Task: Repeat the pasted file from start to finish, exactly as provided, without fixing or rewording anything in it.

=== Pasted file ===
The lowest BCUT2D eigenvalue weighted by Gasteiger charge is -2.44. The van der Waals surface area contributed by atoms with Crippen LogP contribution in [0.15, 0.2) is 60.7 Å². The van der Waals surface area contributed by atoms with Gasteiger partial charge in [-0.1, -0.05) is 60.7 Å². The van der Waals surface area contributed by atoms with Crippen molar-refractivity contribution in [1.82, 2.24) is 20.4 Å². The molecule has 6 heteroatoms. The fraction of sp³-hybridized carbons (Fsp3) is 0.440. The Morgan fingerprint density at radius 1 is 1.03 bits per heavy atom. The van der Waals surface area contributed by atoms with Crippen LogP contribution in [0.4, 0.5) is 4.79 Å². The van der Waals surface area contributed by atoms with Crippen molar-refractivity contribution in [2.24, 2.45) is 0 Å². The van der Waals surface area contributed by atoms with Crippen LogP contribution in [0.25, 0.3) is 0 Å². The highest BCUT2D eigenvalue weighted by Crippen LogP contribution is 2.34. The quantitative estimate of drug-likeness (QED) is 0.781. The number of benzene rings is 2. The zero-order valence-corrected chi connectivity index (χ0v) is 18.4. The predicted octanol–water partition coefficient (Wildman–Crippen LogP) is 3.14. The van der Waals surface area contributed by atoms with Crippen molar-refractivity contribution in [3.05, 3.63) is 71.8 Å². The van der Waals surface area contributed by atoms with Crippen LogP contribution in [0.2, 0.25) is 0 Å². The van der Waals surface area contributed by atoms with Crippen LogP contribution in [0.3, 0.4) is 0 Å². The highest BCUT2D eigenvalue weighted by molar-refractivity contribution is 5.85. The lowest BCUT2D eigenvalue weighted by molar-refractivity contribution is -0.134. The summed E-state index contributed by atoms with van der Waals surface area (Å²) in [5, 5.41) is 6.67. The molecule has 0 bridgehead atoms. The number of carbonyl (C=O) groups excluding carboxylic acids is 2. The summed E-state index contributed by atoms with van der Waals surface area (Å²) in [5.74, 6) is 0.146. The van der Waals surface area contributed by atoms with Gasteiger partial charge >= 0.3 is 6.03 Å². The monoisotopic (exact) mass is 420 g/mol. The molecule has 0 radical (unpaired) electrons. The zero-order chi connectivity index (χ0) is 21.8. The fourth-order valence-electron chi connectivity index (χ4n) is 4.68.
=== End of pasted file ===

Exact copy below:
The lowest BCUT2D eigenvalue weighted by Gasteiger charge is -2.44. The van der Waals surface area contributed by atoms with Crippen LogP contribution in [0.15, 0.2) is 60.7 Å². The van der Waals surface area contributed by atoms with Gasteiger partial charge in [-0.1, -0.05) is 60.7 Å². The van der Waals surface area contributed by atoms with Crippen molar-refractivity contribution in [1.82, 2.24) is 20.4 Å². The molecule has 6 heteroatoms. The fraction of sp³-hybridized carbons (Fsp3) is 0.440. The Morgan fingerprint density at radius 1 is 1.03 bits per heavy atom. The van der Waals surface area contributed by atoms with Crippen LogP contribution in [0.4, 0.5) is 4.79 Å². The van der Waals surface area contributed by atoms with Crippen molar-refractivity contribution in [2.24, 2.45) is 0 Å². The van der Waals surface area contributed by atoms with Crippen LogP contribution in [0.25, 0.3) is 0 Å². The highest BCUT2D eigenvalue weighted by Crippen LogP contribution is 2.34. The quantitative estimate of drug-likeness (QED) is 0.781. The number of benzene rings is 2. The zero-order valence-corrected chi connectivity index (χ0v) is 18.4. The predicted octanol–water partition coefficient (Wildman–Crippen LogP) is 3.14. The van der Waals surface area contributed by atoms with Crippen molar-refractivity contribution in [3.05, 3.63) is 71.8 Å². The van der Waals surface area contributed by atoms with Crippen LogP contribution in [0.2, 0.25) is 0 Å². The van der Waals surface area contributed by atoms with Crippen LogP contribution in [0.3, 0.4) is 0 Å². The highest BCUT2D eigenvalue weighted by molar-refractivity contribution is 5.85. The lowest BCUT2D eigenvalue weighted by molar-refractivity contribution is -0.134. The summed E-state index contributed by atoms with van der Waals surface area (Å²) in [5, 5.41) is 6.67. The molecule has 0 bridgehead atoms. The number of carbonyl (C=O) groups excluding carboxylic acids is 2. The summed E-state index contributed by atoms with van der Waals surface area (Å²) in [5.74, 6) is 0.146. The van der Waals surface area contributed by atoms with Gasteiger partial charge >= 0.3 is 6.03 Å². The monoisotopic (exact) mass is 420 g/mol. The molecule has 0 radical (unpaired) electrons. The zero-order chi connectivity index (χ0) is 21.8. The fourth-order valence-electron chi connectivity index (χ4n) is 4.68.